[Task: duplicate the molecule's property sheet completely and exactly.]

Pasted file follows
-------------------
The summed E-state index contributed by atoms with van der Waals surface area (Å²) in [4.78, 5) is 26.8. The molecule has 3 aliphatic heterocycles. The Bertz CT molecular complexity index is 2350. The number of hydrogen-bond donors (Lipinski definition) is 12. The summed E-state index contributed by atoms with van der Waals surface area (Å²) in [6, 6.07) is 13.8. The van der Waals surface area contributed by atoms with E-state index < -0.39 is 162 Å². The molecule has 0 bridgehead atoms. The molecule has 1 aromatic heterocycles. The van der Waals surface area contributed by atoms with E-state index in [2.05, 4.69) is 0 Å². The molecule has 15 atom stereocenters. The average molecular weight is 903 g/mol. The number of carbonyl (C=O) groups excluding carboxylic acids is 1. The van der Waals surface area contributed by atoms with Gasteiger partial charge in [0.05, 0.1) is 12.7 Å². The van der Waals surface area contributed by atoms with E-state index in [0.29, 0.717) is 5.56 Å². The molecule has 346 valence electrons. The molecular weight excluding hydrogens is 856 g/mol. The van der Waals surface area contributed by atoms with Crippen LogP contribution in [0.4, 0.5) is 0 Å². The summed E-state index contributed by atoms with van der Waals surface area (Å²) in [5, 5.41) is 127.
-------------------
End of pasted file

The summed E-state index contributed by atoms with van der Waals surface area (Å²) in [4.78, 5) is 26.8. The molecule has 3 aliphatic heterocycles. The Bertz CT molecular complexity index is 2350. The number of hydrogen-bond donors (Lipinski definition) is 12. The summed E-state index contributed by atoms with van der Waals surface area (Å²) in [6, 6.07) is 13.8. The van der Waals surface area contributed by atoms with E-state index < -0.39 is 162 Å². The molecule has 0 bridgehead atoms. The molecule has 1 aromatic heterocycles. The van der Waals surface area contributed by atoms with E-state index in [2.05, 4.69) is 0 Å². The molecule has 15 atom stereocenters. The average molecular weight is 903 g/mol. The number of carbonyl (C=O) groups excluding carboxylic acids is 1. The van der Waals surface area contributed by atoms with Gasteiger partial charge in [0.05, 0.1) is 12.7 Å². The van der Waals surface area contributed by atoms with E-state index in [0.29, 0.717) is 5.56 Å². The molecule has 346 valence electrons. The molecular weight excluding hydrogens is 856 g/mol. The van der Waals surface area contributed by atoms with Crippen LogP contribution in [0.4, 0.5) is 0 Å². The summed E-state index contributed by atoms with van der Waals surface area (Å²) in [5, 5.41) is 127.